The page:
Utilizing experimental results that demonstrate the presence of both Faraday rotation and electric-field-induced linear birefringence in a diluted-magnetic-semiconductor crystal of cadmium manganese telluride (CMT), a single probe that is capable of sensing both electric and magnetic fields independently has been developed. An ultrafast pulsed laser is combined with an harmonic-mixing technique using the Fourier-series components of the laser beam to demonstrate millimeter-wave field measurements exceeding 100 GHz in frequency. A higher field sensitivity and greater accuracy are observed for the CMT crystal when compared to a lithium tantalate electro-optic crystal and terbium gallium garnet magneto-optic crystal. Linear electro-optic coefficients, such as those for CMT that have not otherwise been reported in the literature, may be calculated from the electric-field measurements.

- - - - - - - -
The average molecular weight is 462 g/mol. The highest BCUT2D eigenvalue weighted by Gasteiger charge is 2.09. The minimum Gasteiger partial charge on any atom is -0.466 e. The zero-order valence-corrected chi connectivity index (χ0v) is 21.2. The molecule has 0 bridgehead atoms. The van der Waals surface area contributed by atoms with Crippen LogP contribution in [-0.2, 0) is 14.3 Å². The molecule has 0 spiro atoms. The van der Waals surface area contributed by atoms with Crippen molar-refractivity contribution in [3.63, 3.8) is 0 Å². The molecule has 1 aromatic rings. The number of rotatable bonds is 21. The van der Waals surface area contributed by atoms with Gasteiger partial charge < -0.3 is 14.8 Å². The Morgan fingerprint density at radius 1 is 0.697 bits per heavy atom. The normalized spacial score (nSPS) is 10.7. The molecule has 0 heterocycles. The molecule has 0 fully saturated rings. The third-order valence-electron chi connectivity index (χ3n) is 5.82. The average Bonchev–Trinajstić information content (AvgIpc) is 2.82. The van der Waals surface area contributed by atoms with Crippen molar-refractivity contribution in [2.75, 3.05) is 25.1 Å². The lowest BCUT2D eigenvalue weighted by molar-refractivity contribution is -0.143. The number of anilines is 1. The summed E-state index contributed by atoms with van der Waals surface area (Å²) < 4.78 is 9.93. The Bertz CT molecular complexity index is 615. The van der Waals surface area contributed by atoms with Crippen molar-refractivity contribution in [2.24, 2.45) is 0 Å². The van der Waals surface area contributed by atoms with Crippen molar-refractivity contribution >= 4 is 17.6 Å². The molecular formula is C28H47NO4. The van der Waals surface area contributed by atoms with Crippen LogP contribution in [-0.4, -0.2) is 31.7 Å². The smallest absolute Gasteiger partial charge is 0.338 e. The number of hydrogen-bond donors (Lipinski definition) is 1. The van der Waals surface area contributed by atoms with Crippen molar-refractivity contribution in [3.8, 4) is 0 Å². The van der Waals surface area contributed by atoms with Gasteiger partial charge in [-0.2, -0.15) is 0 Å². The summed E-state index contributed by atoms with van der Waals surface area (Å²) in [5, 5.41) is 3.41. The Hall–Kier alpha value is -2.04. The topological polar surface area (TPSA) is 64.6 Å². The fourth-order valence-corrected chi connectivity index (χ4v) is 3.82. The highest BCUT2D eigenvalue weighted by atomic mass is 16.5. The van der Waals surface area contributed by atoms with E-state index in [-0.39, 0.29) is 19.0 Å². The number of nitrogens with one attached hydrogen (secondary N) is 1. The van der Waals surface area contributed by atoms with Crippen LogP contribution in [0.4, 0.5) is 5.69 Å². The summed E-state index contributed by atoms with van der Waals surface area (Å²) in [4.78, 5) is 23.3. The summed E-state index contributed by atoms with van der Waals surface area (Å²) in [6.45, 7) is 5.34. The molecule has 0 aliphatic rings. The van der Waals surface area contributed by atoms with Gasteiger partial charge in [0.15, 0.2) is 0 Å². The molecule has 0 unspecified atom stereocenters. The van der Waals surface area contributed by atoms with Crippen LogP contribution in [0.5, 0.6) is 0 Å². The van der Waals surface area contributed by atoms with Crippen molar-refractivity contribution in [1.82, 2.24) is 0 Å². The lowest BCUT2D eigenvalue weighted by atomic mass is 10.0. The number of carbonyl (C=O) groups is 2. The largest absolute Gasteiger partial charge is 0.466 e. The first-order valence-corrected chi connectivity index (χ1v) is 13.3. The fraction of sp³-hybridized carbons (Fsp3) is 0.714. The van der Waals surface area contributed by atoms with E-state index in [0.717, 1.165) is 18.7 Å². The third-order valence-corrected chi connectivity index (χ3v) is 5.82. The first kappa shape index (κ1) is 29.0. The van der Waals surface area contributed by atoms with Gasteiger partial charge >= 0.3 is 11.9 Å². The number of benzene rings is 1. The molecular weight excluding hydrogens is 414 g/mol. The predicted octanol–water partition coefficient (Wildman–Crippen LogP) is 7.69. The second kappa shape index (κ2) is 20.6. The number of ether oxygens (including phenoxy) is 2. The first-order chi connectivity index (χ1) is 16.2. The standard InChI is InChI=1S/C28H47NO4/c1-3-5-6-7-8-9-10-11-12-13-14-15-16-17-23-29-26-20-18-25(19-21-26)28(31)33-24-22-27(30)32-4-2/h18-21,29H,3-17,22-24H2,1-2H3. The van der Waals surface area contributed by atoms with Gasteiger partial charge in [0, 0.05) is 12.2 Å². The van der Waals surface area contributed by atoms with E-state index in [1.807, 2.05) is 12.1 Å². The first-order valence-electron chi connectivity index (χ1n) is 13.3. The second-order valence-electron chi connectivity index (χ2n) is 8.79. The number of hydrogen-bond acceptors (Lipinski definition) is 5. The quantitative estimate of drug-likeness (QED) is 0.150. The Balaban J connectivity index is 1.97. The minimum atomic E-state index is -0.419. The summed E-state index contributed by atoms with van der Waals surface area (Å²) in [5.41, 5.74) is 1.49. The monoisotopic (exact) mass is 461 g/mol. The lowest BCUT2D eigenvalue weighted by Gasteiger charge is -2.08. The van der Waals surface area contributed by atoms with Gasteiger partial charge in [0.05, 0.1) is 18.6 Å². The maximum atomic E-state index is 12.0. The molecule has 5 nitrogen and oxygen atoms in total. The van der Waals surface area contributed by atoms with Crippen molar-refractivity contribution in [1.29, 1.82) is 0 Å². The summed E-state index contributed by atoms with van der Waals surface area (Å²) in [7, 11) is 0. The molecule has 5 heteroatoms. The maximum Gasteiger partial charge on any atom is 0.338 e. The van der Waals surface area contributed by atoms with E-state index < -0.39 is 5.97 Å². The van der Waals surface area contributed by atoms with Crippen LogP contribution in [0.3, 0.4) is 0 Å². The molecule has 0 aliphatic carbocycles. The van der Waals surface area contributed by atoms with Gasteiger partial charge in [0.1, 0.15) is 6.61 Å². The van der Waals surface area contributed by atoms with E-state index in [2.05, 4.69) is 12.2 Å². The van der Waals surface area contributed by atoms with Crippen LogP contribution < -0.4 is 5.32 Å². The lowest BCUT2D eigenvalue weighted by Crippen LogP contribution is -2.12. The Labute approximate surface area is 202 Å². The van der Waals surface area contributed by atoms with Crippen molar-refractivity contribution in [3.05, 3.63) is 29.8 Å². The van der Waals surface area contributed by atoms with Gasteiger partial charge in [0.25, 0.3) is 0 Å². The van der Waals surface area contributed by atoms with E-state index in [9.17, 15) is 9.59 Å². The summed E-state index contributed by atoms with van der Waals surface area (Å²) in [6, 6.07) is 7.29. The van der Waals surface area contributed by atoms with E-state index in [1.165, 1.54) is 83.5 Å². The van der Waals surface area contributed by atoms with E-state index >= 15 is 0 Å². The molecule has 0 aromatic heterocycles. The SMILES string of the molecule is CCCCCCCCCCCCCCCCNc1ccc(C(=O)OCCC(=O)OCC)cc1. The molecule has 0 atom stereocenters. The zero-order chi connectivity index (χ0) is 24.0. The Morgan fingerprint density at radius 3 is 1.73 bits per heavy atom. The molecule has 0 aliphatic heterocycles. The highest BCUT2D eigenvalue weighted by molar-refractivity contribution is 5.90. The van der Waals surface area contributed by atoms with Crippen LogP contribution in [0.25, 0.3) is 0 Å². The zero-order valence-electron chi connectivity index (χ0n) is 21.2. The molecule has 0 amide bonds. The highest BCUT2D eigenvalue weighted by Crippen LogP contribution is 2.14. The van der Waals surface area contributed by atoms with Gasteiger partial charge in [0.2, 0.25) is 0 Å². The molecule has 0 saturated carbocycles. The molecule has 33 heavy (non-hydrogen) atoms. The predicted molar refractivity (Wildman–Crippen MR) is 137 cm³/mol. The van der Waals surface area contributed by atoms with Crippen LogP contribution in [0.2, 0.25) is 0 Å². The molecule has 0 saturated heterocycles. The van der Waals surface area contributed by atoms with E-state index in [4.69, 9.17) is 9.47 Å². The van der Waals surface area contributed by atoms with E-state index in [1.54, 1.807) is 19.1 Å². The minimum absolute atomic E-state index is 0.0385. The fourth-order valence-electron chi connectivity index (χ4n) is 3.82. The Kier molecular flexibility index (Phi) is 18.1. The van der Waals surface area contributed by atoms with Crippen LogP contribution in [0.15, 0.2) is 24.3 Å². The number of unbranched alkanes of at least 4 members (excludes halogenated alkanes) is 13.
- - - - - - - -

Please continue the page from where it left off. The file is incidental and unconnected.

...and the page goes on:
In an effort to increase the measurement sensitivity of electro-optic microwave-field sensing, a simplified electro-optic sensor/modulation system that employs a wavelength-tunable laser diode and an electro-optic-crystal microcavity has been developed. A theoretical model simulating a Fabry-Perot-based, Pockels-effect probe demonstrates that both the electro-optic phase retardation and modulation-efficiency slope of the optical system can be resonantly enhanced. Consequently, we have predicted that electric-field measurements are possible using a configuration that eliminates the polarizer, analyzer, and quarter-wave retarder of typical electro-optic intensity modulators. An experimental verification of the concept has been conducted using thin, uncoated, lithium tantalate crystals, and an electro-optic modulation signal that is ~60 dB above the system noise floor was obtained.